Russian President Putin declares the annexation of 4 regions of Ukraine amid global outcry

Russian President Putin declares the annexation of 4 regions of Ukraine amid global outcry
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The West has blasted the annexation of occupied Ukrainian territory by Russia as an illegitimate land grab after Russian President Vladimir Putin signed treaties on Friday. The president of Ukraine responded by suddenly submitting an application to join the NATO armed alliance.

Putin’s action and President Volodymyr Zelenskyy’s signing of what he called a “accelerated” NATO membership application sent the two leaders racing toward each other, raising the possibility of a full-scale battle between Russia and the West.

At a Kremlin signing ceremony, Putin renewed his warning to use “all available means” to protect the recently acquired parts of Ukraine. He again raged angrily against the West, charging that the United States and its allies wanted to destroy Russia.

Zelenskyy then organised his own signing ceremony in Kyiv and made a video of him signing what he claimed to be a genuine application for NATO membership.

Putin has made it quite obvious that any possibility of Ukraine joining the military alliance is one of his red lines and has used it as justification for his invasion, which has been going on for eight months and is the largest land conflict in Europe since World War II.

Putin urged Ukraine to participate in peace talks in his speech, but he emphasised he would not bring up the subject of returning occupied territory. There would be no negotiations with Putin, according to Zelenskyy.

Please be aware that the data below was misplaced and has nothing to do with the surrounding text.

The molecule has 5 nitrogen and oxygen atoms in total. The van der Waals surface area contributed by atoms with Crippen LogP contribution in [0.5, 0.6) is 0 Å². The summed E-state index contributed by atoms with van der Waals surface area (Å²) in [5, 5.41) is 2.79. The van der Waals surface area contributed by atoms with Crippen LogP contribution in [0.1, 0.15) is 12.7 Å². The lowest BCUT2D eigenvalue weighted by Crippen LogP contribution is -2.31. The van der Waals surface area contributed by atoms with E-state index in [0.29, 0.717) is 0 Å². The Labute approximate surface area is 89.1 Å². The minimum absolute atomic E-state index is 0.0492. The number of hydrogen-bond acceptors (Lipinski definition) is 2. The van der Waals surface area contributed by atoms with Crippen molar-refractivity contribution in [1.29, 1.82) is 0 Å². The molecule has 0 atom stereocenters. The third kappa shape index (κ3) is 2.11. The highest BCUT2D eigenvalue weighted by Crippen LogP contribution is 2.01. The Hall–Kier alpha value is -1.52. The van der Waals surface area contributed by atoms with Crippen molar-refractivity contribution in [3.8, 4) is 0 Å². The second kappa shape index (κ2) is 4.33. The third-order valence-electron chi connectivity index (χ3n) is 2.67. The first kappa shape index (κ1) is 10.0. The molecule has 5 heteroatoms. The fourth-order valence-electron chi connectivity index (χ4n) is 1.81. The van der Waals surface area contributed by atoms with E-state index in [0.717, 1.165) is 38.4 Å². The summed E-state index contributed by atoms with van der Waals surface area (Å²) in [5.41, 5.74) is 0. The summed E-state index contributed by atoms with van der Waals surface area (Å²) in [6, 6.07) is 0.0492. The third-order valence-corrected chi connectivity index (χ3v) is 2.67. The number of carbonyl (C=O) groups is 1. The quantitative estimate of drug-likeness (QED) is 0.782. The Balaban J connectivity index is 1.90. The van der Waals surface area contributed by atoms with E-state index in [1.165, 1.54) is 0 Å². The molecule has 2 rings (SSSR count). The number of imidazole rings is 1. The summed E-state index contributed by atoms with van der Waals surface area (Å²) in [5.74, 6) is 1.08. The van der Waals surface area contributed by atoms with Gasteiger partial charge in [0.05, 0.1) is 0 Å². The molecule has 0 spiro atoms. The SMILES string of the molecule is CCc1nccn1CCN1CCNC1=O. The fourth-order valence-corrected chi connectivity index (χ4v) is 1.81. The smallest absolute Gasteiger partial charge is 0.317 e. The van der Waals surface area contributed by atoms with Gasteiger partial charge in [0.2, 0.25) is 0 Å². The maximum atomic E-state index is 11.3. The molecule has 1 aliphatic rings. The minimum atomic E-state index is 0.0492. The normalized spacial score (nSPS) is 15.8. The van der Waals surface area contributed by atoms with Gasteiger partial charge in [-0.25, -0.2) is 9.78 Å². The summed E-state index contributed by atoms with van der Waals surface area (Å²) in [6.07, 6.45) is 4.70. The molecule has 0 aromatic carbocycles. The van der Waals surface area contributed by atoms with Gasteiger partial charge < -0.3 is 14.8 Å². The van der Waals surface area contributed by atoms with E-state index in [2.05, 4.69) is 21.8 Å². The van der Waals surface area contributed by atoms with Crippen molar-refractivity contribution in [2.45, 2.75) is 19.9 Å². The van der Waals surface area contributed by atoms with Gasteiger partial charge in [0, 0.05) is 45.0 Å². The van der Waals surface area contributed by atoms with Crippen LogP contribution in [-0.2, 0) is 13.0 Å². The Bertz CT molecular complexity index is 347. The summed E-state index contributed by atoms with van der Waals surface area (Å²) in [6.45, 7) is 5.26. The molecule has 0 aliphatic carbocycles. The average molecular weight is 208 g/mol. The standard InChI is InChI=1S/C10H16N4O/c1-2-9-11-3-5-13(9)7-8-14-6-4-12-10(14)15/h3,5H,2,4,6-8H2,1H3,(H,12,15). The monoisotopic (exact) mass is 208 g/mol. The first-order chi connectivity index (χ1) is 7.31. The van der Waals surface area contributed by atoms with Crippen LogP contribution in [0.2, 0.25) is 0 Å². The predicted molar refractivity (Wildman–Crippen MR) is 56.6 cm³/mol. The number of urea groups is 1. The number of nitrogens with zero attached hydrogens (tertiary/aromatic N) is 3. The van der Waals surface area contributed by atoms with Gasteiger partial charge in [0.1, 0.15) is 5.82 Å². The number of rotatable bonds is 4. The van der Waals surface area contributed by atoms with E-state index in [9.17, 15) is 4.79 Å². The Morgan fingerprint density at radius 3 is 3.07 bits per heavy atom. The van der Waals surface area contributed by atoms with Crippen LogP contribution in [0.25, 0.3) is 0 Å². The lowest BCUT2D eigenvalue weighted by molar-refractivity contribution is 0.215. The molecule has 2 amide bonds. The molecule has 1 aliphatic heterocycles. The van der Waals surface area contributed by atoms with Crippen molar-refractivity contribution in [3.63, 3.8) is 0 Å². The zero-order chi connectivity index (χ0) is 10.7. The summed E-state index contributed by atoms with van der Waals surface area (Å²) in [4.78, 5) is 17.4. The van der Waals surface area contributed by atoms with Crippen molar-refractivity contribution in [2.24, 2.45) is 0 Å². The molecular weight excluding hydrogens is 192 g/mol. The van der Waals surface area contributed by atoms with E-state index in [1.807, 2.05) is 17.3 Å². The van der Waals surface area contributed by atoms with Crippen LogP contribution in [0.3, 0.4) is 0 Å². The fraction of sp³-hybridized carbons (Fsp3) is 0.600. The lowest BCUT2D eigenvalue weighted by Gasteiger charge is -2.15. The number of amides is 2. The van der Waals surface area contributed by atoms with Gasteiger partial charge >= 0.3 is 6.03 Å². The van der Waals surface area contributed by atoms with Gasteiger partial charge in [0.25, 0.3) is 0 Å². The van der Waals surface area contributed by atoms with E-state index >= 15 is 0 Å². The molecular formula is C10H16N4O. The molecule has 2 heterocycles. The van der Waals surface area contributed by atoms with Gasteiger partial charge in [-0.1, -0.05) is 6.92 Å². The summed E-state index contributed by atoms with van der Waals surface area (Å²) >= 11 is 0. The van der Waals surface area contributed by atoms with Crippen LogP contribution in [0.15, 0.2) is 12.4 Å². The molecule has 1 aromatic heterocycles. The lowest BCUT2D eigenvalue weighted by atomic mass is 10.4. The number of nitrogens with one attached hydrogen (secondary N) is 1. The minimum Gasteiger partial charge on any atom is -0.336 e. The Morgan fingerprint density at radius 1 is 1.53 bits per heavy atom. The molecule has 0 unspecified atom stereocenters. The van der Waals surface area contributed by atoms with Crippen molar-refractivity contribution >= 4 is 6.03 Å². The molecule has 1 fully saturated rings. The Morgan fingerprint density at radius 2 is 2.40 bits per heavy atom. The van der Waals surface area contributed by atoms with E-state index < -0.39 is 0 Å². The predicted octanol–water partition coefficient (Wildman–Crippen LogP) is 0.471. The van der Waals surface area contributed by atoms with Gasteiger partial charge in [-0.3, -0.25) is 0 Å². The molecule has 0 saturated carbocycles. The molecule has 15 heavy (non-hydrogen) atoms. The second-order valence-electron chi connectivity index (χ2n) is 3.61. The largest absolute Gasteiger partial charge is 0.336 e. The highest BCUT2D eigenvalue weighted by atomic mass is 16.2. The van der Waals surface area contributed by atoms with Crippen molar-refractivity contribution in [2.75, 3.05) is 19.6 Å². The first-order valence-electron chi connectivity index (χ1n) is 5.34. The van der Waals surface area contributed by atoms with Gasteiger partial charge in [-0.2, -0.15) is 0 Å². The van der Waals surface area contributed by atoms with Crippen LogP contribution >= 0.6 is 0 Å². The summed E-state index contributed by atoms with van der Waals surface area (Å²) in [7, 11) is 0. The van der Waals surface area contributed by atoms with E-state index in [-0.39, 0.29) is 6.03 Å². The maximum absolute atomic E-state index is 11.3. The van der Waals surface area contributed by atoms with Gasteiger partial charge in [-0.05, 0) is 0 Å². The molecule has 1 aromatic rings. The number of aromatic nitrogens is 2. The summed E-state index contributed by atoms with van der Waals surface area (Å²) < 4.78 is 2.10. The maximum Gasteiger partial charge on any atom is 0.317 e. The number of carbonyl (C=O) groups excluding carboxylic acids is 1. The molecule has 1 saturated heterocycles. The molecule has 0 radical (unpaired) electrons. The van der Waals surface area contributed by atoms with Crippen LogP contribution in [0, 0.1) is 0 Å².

The Ukrainian leader declared, “We are ready for a dialogue with Russia, but … with another president of Russia.”

Putin accused the West of inciting hostilities to transform Russia into a “colony” and a “crowd of soulless slaves” at his signing ceremony in the opulent St. George’s Hall of the Kremlin. Tensions in the battle, which has resulted in tens of thousands of deaths and injuries, were already at levels unseen since the Cold War when he took a more rigid stance.

An avalanche of condemnation from world leaders, particularly those from the Group of Seven leading countries, followed, and the United States and the United Kingdom imposed additional sanctions.

“Make no mistake: These actions have no legitimacy.” stated Vice President Joe Biden of the United States in reference to Putin’s annexation of the provinces of Donetsk, Luhansk, Kherson, and Zaporizhzhia.

“America and its allies are not going to be intimidated by Putin and his reckless words and threats,” Biden added, noting that the Russian leader “can’t seize his neighbor’s territory and get away with it.”

Antonio Guterres, the secretary-general of the UN, denounced the Russian action in a statement on Thursday.

He declared, “The U.N. Charter is clear.” “Any annexation of a state’s territory by another state resulting from the threat or use of force is a violation of the Principles of the U.N. Charter and international law.”

A U.S. and Albanian resolution denouncing the “sham” Russian referendums and Russia’s annexation of Ukrainian territory was approved by the 15-nation Security Council at the UN on Friday. Due to Russia’s veto, the vote was defeated.